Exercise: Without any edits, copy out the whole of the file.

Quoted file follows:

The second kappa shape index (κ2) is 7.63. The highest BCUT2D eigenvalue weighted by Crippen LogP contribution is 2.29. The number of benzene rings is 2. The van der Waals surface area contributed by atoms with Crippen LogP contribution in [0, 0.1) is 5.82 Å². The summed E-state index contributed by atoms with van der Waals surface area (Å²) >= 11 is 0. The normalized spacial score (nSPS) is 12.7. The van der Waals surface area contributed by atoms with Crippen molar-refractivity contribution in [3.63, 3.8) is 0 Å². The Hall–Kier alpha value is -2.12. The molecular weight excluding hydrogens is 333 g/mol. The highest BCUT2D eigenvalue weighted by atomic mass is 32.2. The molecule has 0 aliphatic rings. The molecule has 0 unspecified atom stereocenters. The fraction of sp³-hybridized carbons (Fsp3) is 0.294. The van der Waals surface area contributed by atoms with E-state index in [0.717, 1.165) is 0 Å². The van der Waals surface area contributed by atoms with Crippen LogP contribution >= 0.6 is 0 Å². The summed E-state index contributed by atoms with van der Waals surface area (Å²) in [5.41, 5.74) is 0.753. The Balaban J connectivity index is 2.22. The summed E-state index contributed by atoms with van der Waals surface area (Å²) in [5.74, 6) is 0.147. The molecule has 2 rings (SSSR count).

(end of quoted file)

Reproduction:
The second kappa shape index (κ2) is 7.63. The highest BCUT2D eigenvalue weighted by Crippen LogP contribution is 2.29. The number of benzene rings is 2. The van der Waals surface area contributed by atoms with Crippen LogP contribution in [0, 0.1) is 5.82 Å². The summed E-state index contributed by atoms with van der Waals surface area (Å²) >= 11 is 0. The normalized spacial score (nSPS) is 12.7. The van der Waals surface area contributed by atoms with Crippen molar-refractivity contribution in [3.63, 3.8) is 0 Å². The Hall–Kier alpha value is -2.12. The molecular weight excluding hydrogens is 333 g/mol. The highest BCUT2D eigenvalue weighted by atomic mass is 32.2. The molecule has 0 aliphatic rings. The molecule has 0 unspecified atom stereocenters. The fraction of sp³-hybridized carbons (Fsp3) is 0.294. The van der Waals surface area contributed by atoms with E-state index in [0.717, 1.165) is 0 Å². The van der Waals surface area contributed by atoms with Crippen LogP contribution >= 0.6 is 0 Å². The summed E-state index contributed by atoms with van der Waals surface area (Å²) in [5.41, 5.74) is 0.753. The Balaban J connectivity index is 2.22. The summed E-state index contributed by atoms with van der Waals surface area (Å²) in [5.74, 6) is 0.147. The molecule has 2 rings (SSSR count).